Citizens of the World

Citizens of the World/Photo courtesy of PR

A gentle film that moves along at a leisurely pace under the benevolent Roman sun, Gianni di Gregorio’s Citizens of the World is more about the cherished qualities of home  than adventures abroad. Gianni di Gregorio, who co-wrote the screenplay with Marco Pettenello, portrays the Professor, a seventy-something retired Classics teacher. He appears very comfortable in his daily routine, reading the newspaper at the neighborhood café, until his friend, the amiable loafer Giorgetto (Giorgio Colangeli) arrives full of complaints about his meager pension. The difficulties of stretching a fixed income to create a full, fun life are well known, and one of the most persistent urban legends is the belief that life is easier in other countries, and a dollar/shekel/euro will go farther somewhere else. Giorgetto convinces the Professor that Italy is far too expensive, and they will be better off if they move to a different country. The two friends begin to dream.

As they make their plans, one becomes better acquainted with these two, whose friendship seems to have survived a lifetime, despite the vast differences in their personalities, and perhaps in part because of the differences. Giorgetto doesn’t appear to have done much of anything ever, work is an anathema to him, yet he can also be very open and generous. The Professor leads a far more orderly life, with an apartment full of books, yet he seems to hesitate to take a more active role in life. As they research their pending immigration, they connect to Attilio (Ennio Fantastichini) a life-long traveler who sells curios at the flea market, and he joins their scheme.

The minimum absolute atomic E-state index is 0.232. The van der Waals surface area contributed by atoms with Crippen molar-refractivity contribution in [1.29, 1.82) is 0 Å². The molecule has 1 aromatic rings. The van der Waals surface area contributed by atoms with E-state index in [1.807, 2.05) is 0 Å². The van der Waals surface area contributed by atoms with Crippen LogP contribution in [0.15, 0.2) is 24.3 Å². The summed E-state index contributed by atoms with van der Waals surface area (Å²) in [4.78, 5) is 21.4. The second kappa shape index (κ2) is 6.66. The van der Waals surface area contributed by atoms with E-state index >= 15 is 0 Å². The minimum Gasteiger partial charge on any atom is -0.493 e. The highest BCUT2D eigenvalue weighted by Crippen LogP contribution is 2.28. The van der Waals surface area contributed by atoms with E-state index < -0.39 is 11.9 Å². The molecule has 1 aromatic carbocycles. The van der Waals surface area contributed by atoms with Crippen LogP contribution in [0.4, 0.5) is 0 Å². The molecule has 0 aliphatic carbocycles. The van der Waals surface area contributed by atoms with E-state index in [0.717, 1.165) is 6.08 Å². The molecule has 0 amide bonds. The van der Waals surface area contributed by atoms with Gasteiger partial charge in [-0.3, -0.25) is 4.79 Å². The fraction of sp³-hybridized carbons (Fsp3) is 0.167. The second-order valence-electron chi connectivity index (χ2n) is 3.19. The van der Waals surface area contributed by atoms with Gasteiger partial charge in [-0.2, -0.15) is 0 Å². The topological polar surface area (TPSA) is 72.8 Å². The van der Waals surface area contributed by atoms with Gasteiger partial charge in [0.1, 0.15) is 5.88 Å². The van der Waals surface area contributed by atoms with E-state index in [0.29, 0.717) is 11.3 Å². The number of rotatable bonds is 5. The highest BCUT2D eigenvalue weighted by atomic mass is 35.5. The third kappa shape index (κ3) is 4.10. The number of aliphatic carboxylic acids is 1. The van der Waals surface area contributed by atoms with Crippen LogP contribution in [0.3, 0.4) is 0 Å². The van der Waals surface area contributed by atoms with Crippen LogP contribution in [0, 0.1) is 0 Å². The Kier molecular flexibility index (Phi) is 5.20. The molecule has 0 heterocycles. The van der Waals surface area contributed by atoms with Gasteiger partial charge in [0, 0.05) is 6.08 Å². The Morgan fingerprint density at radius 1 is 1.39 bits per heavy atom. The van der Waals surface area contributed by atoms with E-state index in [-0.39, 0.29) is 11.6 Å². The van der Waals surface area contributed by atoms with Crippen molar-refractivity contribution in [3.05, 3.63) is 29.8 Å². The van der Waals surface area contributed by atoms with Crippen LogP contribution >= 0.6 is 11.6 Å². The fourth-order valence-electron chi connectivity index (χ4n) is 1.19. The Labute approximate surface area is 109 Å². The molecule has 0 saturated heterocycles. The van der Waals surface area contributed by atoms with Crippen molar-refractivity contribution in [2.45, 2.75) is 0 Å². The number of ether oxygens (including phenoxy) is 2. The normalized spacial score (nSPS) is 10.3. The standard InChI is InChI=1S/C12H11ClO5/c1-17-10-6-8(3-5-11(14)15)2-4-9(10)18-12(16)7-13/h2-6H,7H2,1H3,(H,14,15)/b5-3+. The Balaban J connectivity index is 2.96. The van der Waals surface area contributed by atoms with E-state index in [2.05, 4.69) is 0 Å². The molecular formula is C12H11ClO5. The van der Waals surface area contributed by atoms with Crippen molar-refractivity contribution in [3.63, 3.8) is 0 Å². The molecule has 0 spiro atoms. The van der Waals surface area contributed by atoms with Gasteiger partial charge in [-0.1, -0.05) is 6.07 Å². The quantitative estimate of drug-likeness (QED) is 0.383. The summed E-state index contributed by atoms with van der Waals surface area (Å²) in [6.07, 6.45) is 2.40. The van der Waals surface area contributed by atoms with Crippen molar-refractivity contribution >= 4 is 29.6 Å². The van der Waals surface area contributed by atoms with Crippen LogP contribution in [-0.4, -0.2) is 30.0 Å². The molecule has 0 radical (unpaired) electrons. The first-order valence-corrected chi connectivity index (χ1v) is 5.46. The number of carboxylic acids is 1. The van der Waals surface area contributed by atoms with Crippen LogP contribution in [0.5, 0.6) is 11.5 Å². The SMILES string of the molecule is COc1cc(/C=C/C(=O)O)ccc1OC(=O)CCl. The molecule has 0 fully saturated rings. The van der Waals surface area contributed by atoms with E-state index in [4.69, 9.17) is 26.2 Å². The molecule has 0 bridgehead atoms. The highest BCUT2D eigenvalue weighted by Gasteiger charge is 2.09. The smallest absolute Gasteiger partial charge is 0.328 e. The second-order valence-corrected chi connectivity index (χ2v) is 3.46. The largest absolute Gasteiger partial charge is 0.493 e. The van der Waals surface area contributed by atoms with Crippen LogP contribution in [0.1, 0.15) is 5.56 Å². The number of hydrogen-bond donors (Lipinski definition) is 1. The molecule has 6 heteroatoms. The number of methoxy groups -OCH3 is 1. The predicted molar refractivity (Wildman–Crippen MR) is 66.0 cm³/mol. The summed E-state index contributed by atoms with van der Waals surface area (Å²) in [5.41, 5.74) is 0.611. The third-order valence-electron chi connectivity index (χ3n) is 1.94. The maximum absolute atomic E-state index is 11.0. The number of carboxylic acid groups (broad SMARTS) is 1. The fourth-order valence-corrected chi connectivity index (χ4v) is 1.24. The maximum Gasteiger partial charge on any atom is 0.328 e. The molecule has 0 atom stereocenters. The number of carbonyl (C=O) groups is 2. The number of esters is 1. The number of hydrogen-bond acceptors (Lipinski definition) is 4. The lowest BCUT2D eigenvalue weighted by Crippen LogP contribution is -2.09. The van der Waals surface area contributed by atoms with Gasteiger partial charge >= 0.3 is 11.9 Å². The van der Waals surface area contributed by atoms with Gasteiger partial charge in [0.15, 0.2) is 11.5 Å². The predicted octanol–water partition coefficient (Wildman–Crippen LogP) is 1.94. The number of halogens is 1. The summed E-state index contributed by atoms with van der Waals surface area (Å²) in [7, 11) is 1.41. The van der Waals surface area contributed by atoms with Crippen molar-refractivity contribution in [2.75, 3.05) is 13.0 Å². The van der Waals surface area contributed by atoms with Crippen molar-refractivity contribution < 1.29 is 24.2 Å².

There is a lot more talk about immigration, fantasies of opening a small hotel, shared conversations, meals and drinks, than actual progress, but in this film, the theoretical journey is definitely more important than the destination.

Citizens of the World

Directed by Gianni di Gregorio; Screenplay: Gianni di Gregorio and Marco Pettenello; Cinematography: Gogò Bianchi; Editing: Marco Spoletini; Cast: Giogio Colangeli, Ennio Fantastichini, Gianni di Gregorio; Salih Saadin Khalid